From writing short stories to the editor-in-chief of the Stroud Courier, Natalie Irula encompasses all of the qualities that make for a creative and vibrant leader.
Irula, a bright 22-year-old from Randolph, N.J., is currently a junior at East Stroudsburg University pursuing a degree in English with a concentration in Creative Writing, and a minor in Philosophy.
“I wasn’t expecting to become the editor-in-chief,” Irula said. “In fact, all I was doing at The Stroud Courier was completing my required club participation. But, eventually, I grew to love it and when the opportunity rose for an editor to move up in the ranks, I went for it.”
Irula expressed that she felt excited, nervous, and a little bit scared about accepting the position, but was mostly hopeful that she would do a great job as the new editor-in-chief.
She has acquired an extensive background in writing and has built a strong love for the arts.
Irula expressed that during her free time, she enjoys writing short stories, painting, making clay sculptures and singing.
“I have been making up stories for as long as I can remember,” Irula said. “I took painting and sculpting up a couple of years ago when I was looking for new outlets for my anxiety. Now, I hope to open a small, online store on Etsy where I can sell my art.”
Irula is very open about her mental health experiences and it has become something she is very passionate about.
She revealed that she was diagnosed with bipolar disorder and finds herself wavering back and forth between the lines of being extroverted and introverted.
“Mental health is a big part of my focus,” she said. “As a child and young adult, coming to terms with my mental health struggles was exceedingly difficult. It needs to be normalized. It needs to be talked about.”
Irula reflected on her experiences as a child, revealing that she struggled with English and turned to writing to better express her feelings.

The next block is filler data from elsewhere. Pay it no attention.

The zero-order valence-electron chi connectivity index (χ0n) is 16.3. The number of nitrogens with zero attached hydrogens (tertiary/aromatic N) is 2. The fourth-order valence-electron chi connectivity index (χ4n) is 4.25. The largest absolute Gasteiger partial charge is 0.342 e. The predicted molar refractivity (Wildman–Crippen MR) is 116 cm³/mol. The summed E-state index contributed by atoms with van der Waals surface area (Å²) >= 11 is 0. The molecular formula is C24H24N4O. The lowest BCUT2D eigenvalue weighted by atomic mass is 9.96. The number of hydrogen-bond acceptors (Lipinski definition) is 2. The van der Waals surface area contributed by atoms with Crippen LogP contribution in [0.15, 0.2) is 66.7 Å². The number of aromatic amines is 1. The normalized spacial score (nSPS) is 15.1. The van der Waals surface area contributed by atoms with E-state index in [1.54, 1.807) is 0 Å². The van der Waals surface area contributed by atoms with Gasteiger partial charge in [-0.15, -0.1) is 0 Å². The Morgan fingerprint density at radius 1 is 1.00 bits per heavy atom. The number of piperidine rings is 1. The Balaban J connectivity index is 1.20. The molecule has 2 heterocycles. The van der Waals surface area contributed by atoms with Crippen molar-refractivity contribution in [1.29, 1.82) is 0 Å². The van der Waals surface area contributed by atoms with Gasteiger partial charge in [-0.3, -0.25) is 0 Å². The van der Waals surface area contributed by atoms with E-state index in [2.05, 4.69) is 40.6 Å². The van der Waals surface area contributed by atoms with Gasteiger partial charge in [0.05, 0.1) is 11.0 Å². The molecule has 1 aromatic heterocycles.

She said, “Since then, I’ve always had a special connection with writing as it helped me find myself and interpret the world at a time that seemed really hard. I used my writing and fantasy worlds that I could create as a coping mechanism during hard times in my life.”
But writing hasn’t always been what Irula wanted to pursue, she originally started her college career as a Chemistry major.
Irula said that it quickly became obvious that Chemistry wasn’t for her, so she continued as a Liberal Arts major at the County College of Morris where she discovered a love for Philosophy and debate.
“When I had to make the decision to transfer to ESU, I felt I had to make a choice,” Irula said. “I chose to pursue something that I love and that I felt I could get excited about, even though I had no idea what I wanted to do with it at the time.”
Now, just months into her new role as the editor-in-chief, Irula is faced with an immense challenge: keeping the paper up and running during a pandemic.
“My main goal is making sure that the paper keeps consistently publishing stories in a fluid manner,” Irula said. “I want to lessen the burden on writers and editors in light of all of the added stress that students are facing.”
Irula revealed that The Stroud Courier will continue to post on social media and hopes that those posts, coupled with compelling stories, will increase reader engagement during these times of uncertainty.
And her hopes for The Stroud Courier are reinforced every time a new publication goes out.
Irula expressed that her favorite part of being the editor-in-chief for the Stroud Courier is the feeling of accomplishment she gets every week when stories are published.
“It’s really empowering to see everyone come together to make it happen,” Irula said.
She expressed that it’s important to do the things that make you happy and inspired, and if you are doing things because you think it makes you look good, then you’re doing it for the wrong reason.
“All of your actions, decisions, things you’re involved in, the people around you: they make up who you are,” Irula said. “So choose wisely!”
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